You can also make these scrubs in batches you can use for later. Or use them on your face and add a little tea tree oil for your facial to help with acne. Use once or twice a week for clean, well-toned skin.
The hot months of summer can be very hard on the skin. While broad-spectrum sunscreen (protecting against both UVA and UVB rays) is important all year round, it’s particularly important in the summer.
Use SPF 30 or above, all over your exposed skin and pay attention to your face to avoid premature aging. Don't forget your ears, nose and lips.
Apply every two hours when outside, or more often if working outside, when swimming or excessively sweating. Also use a foundation with sunscreen.
The sun, the sea and chlorinated pools all cause the skin to deydrate. Use a thick moisturizer that is free of fragrance and parabens. Wear a broad-rimmed hat to protect your head and shoulders.
According to the Centers for Disease Control and Prevention, in 2012 — the most recent year numbers are available — 67,753 people in the United States were diagnosed with melanomas of the skin, including 39,673 men and 28,080 women. In the United States, 9,251 people died from melanomas of the skin, including 6,013 men and 3,238 women.
Fall is an interesting time for skin. It has had a tough time in summer and needs to be prepared for a tough time in winter. Exfoliating is a good idea as skin can be dry and thirsty after summer. Add as much oil as is comfortable for a scrub so that your skin receives maximum moisturizing.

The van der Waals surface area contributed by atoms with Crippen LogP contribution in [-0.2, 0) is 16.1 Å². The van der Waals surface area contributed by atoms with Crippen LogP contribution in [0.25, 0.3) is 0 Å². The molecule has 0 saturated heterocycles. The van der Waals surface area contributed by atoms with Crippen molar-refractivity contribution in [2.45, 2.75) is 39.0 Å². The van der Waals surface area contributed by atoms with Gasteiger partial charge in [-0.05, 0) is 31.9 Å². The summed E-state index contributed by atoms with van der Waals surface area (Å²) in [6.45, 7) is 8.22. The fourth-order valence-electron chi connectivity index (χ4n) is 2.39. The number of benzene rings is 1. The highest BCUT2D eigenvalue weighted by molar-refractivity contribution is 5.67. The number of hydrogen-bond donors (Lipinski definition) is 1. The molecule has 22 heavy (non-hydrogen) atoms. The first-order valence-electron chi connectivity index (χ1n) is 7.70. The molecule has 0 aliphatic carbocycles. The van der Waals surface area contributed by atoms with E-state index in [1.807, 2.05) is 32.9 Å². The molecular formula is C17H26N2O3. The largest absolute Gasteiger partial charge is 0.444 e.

You can also use olive oil or coconut oil as a regular moisturizer, but don’t overdo it or you’ll feel sticky in your clothes and possibly cause damage to them.
Many people like to take baths as the weather gets cooler so add these oils to the water flow to keep your skin supple. As nice as scented fragrances are, use ones that use natural fragrances instead of chemicals, and give bath salts a miss.
Salts and highly perfumed bubble baths can dry the skin and can also upset the delicate pH balance of both the reproductive and urinary systems, causing yeast infections or even UTIs. The vagina is a self-cleaning machine and does not need soap or scrubbing.
A bath with clean water and a clean hand to wash genitals is healthier for your skin. If you must have bubbles — and who doesn’t like bubbles? — try a product that is free of parabens, formaldehyde, fragrance, sulfate and dyes. You can find them online or in any health shop. Add a drop or two of essential oils for scent.
So give your skin special care, depending on the elements each season brings. Make sure your routine is done every day and switch products when the season dictates. Hydration also comes from the inside, so drink plenty of liquids. Healthy, moisturized and supple skin can takes years off your body and face and protect you from skin cancer. The extra work is well worth it.
TreeHugger.com. 8 homemade salt and sugar body scrubs. Web. Retrieved Nov 4th, 2015.
Center for Disease Control and Prevention (CDC). Skin Cancer Statistics. Web. Retrieved Nov 4th, 2015. http://www.cdc.gov/cancer/skin/statistics
SafeBee.com. “Are Baths Bad for Women?” Web. Retrieved Nov 4th, 2015.
Reviewed November 5, 2015
by Michele Blacksberg RN
Edited by Jody Smith